When you really get down to it, your feet see plenty of action on a daily basis. From ferrying you to work during a busy commute, staying active at the gym and finally being put up each night, your feet bear the brunt of your daily activities like no other appendage!
Foot issues are a fact of life for many active individuals, and if you don’t take care of them quickly they can progress into more advanced problems that can stop you in your tracks. If you have a flexible spending account (FSA) through your employer, the vast majority of common foot issues can be solved with over-the-counter (OTC) medications and foot treatments that are covered by your tax-free funds.
The next time a foot issue rears its ugly head, put your tax-free funds to good use at FSAstore.com! With thousands of FSA eligible medical products in stock, you can ensure the health and wellness of you and your loved ones.
Here are a few of the most common foot ailments and how to treat them with your FSA!
- This is an especially common skin condition that affects the sole of the foot and the skin between the toes and is caused by a fungus that is spread in places like gyms, locker rooms and swimming pools. This is easily solved with OTC medications that can be purchased with your FSA funds. Be sure to note, this items require a prescription from a doctor to be eligible for reimbursement.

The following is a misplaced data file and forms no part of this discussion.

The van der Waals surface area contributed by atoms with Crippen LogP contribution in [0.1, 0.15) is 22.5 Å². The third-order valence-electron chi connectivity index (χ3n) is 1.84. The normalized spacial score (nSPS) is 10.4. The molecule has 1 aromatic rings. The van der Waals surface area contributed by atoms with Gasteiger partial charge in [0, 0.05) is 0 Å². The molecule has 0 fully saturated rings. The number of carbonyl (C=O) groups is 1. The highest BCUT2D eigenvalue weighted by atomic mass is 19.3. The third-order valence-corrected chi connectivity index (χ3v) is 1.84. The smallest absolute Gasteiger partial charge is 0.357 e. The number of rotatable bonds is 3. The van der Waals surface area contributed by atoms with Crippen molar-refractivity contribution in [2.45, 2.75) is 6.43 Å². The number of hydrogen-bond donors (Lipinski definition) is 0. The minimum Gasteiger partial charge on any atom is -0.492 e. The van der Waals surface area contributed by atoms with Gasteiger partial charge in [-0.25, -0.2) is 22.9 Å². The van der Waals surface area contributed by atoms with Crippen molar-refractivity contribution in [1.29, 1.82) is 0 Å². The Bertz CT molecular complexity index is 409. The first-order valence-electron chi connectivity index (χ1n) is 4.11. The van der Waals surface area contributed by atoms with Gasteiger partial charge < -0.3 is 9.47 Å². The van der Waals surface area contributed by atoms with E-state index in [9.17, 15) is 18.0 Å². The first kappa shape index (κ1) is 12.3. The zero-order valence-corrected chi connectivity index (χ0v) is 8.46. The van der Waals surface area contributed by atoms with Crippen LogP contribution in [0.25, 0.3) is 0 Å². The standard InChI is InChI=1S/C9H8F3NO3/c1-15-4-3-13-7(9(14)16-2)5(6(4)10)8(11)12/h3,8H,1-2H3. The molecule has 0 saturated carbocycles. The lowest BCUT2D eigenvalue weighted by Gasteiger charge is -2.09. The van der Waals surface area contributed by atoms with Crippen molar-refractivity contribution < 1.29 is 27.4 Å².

- As one of the most common sources of heel pain, plantar fasciitis is inflammation of the band of tissue called the plantar fascia, which runs along the bottom of your foot connecting your toes to your heel. This is common among avid runners, but can also occur to individuals who wear shoes with poor support. Traditional pain relievers and physical therapy are typically the most common treatments, but improving the support of your shoes is pivotal in preventing the reoccurrence of the condition.
Corns and Calluses
- These foot issues arise when the bony parts of your feet rub against your shoes and form painful growths. Most of the time, these growths are cleared up by a change of footwear or pads that can limit the friction that causes corns and calluses to form. While some of these growths may need to be shaved down to reduce their thickness, the vast majority of them can be treated with over-the-counter treatments that gradually wear down the affected skin and clear up the issue.